Social Exclusion & Nicaragua Assignment
Social exclusion- a social disadvantage in society which is usually seen from a view of education, politics, and/or economics, and is most commonly expressed in the form of denying access to various rights, opportunities, and resources, to certain groups which thence denies them access to social integration with the other group. Examples of this can be sampled in housing, employment, healthcare, civic engagement, etc.
For me, as a 20 year old white American girl, I see the most prevalent form of social exclusion in my peers in college as well as at a larger scope in poverty in general. Growing up, through movies and television, i've learned how to act "cool", how to dress "cool", and how the food chain in school works. The poor and ugly kids get picked on, and the wealthier pretty kids are self-dubbed popular. That's just how it is. You either sink or you swim. And ever since that lesson, i've been kicking away building up my strength for treading skills. You can let your head go under water when you're with your family or when you make those few and special friends that are close enough to see your weird, silly, ugly and poor side let loose, but when you're in that public swimming pool you better kick as long as your legs will take you. Maybe that's exaggerating, but it's the truth! I've always learned to keep my head held high and not to let others see you fall- it's what gets you past the bullies on the play ground. As i'm growing into a much older version of that girl with those views, i'm experiencing the importance of genuinity and vulnerability with people. Those two things have gotten me much farther than self-righteousness and confidence ever have. Even as someone who has amazing parents with awesome friends and wonderful opportunities, I still have the confidence of a lima bean, so i've learned to use other strengths along the way.
Any-who, even into the beginning of adulthood, in a school no longer full of 7 and 8 year-olds, but of 20 something year olds, you see and experience social exclusion. It's much less than before because luckily now people have grown up enough to know that they don't have to put others in their places so bluntly, (hopefully). I see this in the lunch room at school, you have greek life that takes up the portion of the cafeteria that looks out to the lobby, and if you walk around you can notice the students who eat by themselves, with headphones in and eyes down on their work. It's not that they are better or worse off than someone else, but they are socially excluded from the greek lunch spot. Now don't get me wrong, i'm in a sorority and i know that no one would tell them to move, no one would pick up their tray like a stereotypical jock and make them feel less of a person, but there would be an unspoken confusion and a little uncomfortableness if they were to sit down at the end of a different social groups table.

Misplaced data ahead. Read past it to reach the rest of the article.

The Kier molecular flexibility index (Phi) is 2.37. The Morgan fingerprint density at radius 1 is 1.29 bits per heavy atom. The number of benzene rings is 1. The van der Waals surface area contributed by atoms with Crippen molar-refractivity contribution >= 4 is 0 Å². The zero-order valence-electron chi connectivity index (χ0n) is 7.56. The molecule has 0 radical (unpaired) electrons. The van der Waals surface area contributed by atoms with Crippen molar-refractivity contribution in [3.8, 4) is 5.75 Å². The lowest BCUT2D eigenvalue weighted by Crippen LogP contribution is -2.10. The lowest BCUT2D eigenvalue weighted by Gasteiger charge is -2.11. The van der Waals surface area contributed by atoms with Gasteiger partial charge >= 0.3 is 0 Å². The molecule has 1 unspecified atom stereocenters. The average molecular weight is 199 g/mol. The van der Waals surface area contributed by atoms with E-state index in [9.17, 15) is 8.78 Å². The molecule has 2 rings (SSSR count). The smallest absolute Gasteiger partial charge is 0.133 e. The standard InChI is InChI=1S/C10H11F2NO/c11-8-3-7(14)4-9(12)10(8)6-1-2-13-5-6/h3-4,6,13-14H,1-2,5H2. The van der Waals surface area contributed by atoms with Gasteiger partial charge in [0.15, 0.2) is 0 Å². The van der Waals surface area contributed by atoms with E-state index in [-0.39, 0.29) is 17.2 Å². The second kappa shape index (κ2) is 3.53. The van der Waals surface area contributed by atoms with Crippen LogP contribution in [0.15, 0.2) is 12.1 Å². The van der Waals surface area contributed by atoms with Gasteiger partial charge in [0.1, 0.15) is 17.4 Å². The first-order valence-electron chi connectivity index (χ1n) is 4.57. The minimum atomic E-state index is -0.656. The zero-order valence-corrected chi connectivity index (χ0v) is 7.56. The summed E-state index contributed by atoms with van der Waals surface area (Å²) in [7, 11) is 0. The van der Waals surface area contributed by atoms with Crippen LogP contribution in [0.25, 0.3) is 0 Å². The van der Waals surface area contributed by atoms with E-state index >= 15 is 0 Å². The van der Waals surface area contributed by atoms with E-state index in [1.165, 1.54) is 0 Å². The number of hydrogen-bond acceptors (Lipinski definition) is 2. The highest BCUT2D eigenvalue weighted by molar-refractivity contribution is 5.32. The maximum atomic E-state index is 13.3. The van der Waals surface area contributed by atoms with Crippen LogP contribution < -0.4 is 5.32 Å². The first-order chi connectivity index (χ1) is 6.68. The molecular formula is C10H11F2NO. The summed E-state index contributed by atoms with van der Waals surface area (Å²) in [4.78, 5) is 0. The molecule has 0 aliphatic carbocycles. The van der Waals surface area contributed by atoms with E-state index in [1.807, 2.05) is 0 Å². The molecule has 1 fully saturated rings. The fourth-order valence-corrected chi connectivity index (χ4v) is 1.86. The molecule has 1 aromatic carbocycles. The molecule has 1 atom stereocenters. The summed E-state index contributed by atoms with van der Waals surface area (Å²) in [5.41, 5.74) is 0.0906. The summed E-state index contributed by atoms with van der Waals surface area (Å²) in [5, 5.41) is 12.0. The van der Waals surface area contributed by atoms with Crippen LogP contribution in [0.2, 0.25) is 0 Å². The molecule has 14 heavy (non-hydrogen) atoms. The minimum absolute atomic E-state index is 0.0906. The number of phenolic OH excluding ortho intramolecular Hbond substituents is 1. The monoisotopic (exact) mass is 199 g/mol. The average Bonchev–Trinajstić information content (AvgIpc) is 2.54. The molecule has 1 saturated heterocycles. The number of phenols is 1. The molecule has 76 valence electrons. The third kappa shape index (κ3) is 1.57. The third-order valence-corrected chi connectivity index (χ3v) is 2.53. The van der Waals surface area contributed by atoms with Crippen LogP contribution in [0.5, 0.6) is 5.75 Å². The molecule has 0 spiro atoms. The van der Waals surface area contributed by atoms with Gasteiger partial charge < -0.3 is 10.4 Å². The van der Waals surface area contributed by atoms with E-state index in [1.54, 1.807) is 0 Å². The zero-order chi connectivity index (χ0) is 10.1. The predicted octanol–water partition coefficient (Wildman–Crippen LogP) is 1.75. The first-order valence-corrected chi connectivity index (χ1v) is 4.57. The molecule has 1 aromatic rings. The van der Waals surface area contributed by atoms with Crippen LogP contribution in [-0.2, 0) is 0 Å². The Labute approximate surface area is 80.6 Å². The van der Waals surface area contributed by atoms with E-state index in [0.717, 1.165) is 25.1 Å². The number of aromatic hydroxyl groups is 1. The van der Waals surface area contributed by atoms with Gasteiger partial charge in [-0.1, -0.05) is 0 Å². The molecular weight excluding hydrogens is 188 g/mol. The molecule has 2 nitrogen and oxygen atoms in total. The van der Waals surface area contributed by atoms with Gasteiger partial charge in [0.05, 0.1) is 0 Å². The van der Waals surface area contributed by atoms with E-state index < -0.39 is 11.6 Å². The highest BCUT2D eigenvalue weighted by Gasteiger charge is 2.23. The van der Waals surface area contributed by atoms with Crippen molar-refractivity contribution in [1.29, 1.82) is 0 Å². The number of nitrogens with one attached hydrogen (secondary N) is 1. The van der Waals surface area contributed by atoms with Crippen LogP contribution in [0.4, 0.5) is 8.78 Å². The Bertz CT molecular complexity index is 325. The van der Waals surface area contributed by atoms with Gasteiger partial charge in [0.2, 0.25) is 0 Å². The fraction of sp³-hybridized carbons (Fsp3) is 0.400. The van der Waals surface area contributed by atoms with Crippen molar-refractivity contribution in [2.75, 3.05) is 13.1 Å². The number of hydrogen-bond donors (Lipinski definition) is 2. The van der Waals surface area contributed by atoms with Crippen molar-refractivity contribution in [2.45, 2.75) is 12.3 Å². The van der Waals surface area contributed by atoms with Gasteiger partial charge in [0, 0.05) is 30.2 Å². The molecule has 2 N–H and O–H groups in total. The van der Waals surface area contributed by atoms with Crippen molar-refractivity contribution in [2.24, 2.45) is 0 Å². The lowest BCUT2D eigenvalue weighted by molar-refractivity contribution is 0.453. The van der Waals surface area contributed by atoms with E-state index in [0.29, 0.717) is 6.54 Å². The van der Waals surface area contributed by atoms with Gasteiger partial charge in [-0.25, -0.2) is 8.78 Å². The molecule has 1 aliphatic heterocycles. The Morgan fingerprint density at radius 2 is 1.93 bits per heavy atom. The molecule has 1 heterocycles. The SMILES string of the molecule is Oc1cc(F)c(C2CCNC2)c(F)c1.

Social exclusion comes in many ways, shapes, and forms. I think as humans we are in constant competition to create this subconsciously, because a superficial form of ourselves assures us that it feels good to be better or to have more than someone else, and to exclude them from a capability that we've "earned". And how do we measure who should be included and excluded? In the way that we measure poverty for ourselves.
At first glance, we see poverty as a lack of monetary means, which henceforth creates a minute amount of educational resources, smaller housing opportunities, cheaper clothing brands, etc. But as I learned in Nicaragua this past weekend, money isn't always the answer, which can sometimes be counterintuitive to our United States way of thinking.
As we were riding in our seats to a different city of Nicaragua, I turned to our bus guide and I asked him whether Nicaragua was "less-off" than Costa Rica as a country. I was careful to use my words in the least non-respectful way as possible. He turned to me and said, "Oh no, Nicaragua isn't poor at all! We have the richest soil compared with all of the other Latin American countries. Our biodiversity..." And I don't remember much else of what he said because my mind stopped at that point to question whether he heard me right. He heard me right. Money had nothing to do with his opinion on poverty. It was about the resources, and as a country they were thriving now more than ever! I was astonished and blown away at the beauty in this mans words. What a new way to experience life altogether. Imagine, if we stopped looking at monetary goals as a means to get ahead of others, but looked at others for the resources, for the life and genuinity that they bring, for who they really are as individuals.
I know social exclusion is a hard habit to break and isn't something to talk about ridding of lightly, but from what i've experienced here in Costa Rica and in Nicaragua, a persons life is far more worthy than anything they can accumulate for proof or show.